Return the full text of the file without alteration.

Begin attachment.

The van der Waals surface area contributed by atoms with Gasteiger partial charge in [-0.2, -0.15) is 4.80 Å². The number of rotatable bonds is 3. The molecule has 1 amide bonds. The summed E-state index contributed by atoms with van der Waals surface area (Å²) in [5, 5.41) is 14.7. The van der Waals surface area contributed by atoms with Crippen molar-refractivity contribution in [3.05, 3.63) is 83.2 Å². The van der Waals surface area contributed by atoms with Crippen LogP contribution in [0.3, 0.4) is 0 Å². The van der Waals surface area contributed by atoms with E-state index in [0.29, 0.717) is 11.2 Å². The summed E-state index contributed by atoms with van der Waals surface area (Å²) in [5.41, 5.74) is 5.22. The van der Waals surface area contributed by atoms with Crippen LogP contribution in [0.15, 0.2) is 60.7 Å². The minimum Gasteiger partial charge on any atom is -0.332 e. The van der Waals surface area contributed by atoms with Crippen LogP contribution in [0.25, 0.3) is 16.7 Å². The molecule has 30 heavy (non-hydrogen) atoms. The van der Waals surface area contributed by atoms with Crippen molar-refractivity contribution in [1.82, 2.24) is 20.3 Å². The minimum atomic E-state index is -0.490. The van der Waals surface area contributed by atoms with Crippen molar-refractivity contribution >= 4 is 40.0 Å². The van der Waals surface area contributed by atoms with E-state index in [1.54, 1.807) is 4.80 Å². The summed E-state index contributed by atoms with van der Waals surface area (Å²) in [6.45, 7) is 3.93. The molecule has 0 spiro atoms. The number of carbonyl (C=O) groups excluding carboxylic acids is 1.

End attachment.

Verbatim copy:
The van der Waals surface area contributed by atoms with Gasteiger partial charge in [-0.2, -0.15) is 4.80 Å². The number of rotatable bonds is 3. The molecule has 1 amide bonds. The summed E-state index contributed by atoms with van der Waals surface area (Å²) in [5, 5.41) is 14.7. The van der Waals surface area contributed by atoms with Crippen molar-refractivity contribution in [3.05, 3.63) is 83.2 Å². The van der Waals surface area contributed by atoms with Crippen LogP contribution in [0.3, 0.4) is 0 Å². The van der Waals surface area contributed by atoms with E-state index in [0.29, 0.717) is 11.2 Å². The summed E-state index contributed by atoms with van der Waals surface area (Å²) in [5.41, 5.74) is 5.22. The van der Waals surface area contributed by atoms with Crippen LogP contribution in [0.15, 0.2) is 60.7 Å². The minimum Gasteiger partial charge on any atom is -0.332 e. The van der Waals surface area contributed by atoms with Crippen LogP contribution in [0.25, 0.3) is 16.7 Å². The molecule has 30 heavy (non-hydrogen) atoms. The van der Waals surface area contributed by atoms with Crippen molar-refractivity contribution in [1.82, 2.24) is 20.3 Å². The minimum atomic E-state index is -0.490. The van der Waals surface area contributed by atoms with Crippen molar-refractivity contribution >= 4 is 40.0 Å². The van der Waals surface area contributed by atoms with E-state index in [1.54, 1.807) is 4.80 Å². The summed E-state index contributed by atoms with van der Waals surface area (Å²) in [6.45, 7) is 3.93. The molecule has 0 spiro atoms. The number of carbonyl (C=O) groups excluding carboxylic acids is 1.